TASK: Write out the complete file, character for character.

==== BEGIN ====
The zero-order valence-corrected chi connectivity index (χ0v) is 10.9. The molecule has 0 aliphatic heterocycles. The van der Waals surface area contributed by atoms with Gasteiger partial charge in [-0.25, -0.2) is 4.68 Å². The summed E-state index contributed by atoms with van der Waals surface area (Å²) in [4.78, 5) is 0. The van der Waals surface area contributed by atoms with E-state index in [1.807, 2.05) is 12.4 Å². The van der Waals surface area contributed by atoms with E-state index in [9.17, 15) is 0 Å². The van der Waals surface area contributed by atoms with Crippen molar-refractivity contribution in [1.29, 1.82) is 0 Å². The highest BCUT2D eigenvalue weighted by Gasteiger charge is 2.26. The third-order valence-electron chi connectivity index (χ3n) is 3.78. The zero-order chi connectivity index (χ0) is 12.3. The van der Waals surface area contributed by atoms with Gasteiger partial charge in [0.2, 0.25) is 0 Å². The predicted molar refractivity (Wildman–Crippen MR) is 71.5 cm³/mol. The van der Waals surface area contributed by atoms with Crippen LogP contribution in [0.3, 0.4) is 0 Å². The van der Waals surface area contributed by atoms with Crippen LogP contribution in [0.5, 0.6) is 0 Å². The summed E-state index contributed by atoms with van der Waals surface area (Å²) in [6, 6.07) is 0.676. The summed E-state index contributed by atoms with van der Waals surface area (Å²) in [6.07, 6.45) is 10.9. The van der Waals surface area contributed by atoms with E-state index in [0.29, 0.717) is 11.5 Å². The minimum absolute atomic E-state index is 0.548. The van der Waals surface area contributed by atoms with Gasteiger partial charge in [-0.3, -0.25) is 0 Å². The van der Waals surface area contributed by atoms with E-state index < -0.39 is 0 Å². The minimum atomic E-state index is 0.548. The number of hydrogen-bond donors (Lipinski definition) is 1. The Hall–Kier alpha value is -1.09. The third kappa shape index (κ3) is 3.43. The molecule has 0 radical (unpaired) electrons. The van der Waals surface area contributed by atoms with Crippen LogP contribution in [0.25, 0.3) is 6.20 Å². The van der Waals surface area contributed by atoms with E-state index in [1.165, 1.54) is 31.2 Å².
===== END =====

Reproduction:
The zero-order valence-corrected chi connectivity index (χ0v) is 10.9. The molecule has 0 aliphatic heterocycles. The van der Waals surface area contributed by atoms with Gasteiger partial charge in [-0.25, -0.2) is 4.68 Å². The summed E-state index contributed by atoms with van der Waals surface area (Å²) in [4.78, 5) is 0. The van der Waals surface area contributed by atoms with E-state index in [1.807, 2.05) is 12.4 Å². The van der Waals surface area contributed by atoms with E-state index in [9.17, 15) is 0 Å². The van der Waals surface area contributed by atoms with Crippen molar-refractivity contribution in [1.29, 1.82) is 0 Å². The highest BCUT2D eigenvalue weighted by Gasteiger charge is 2.26. The third-order valence-electron chi connectivity index (χ3n) is 3.78. The zero-order chi connectivity index (χ0) is 12.3. The van der Waals surface area contributed by atoms with Gasteiger partial charge in [0.2, 0.25) is 0 Å². The predicted molar refractivity (Wildman–Crippen MR) is 71.5 cm³/mol. The van der Waals surface area contributed by atoms with Crippen LogP contribution in [0.3, 0.4) is 0 Å². The van der Waals surface area contributed by atoms with Crippen LogP contribution in [0.5, 0.6) is 0 Å². The summed E-state index contributed by atoms with van der Waals surface area (Å²) in [6, 6.07) is 0.676. The summed E-state index contributed by atoms with van der Waals surface area (Å²) in [6.07, 6.45) is 10.9. The van der Waals surface area contributed by atoms with E-state index in [0.29, 0.717) is 11.5 Å². The minimum absolute atomic E-state index is 0.548. The van der Waals surface area contributed by atoms with Gasteiger partial charge in [-0.3, -0.25) is 0 Å². The van der Waals surface area contributed by atoms with E-state index < -0.39 is 0 Å². The minimum atomic E-state index is 0.548. The number of hydrogen-bond donors (Lipinski definition) is 1. The Hall–Kier alpha value is -1.09. The third kappa shape index (κ3) is 3.43. The molecule has 0 radical (unpaired) electrons. The van der Waals surface area contributed by atoms with Crippen LogP contribution in [0.25, 0.3) is 6.20 Å². The van der Waals surface area contributed by atoms with E-state index in [1.165, 1.54) is 31.2 Å².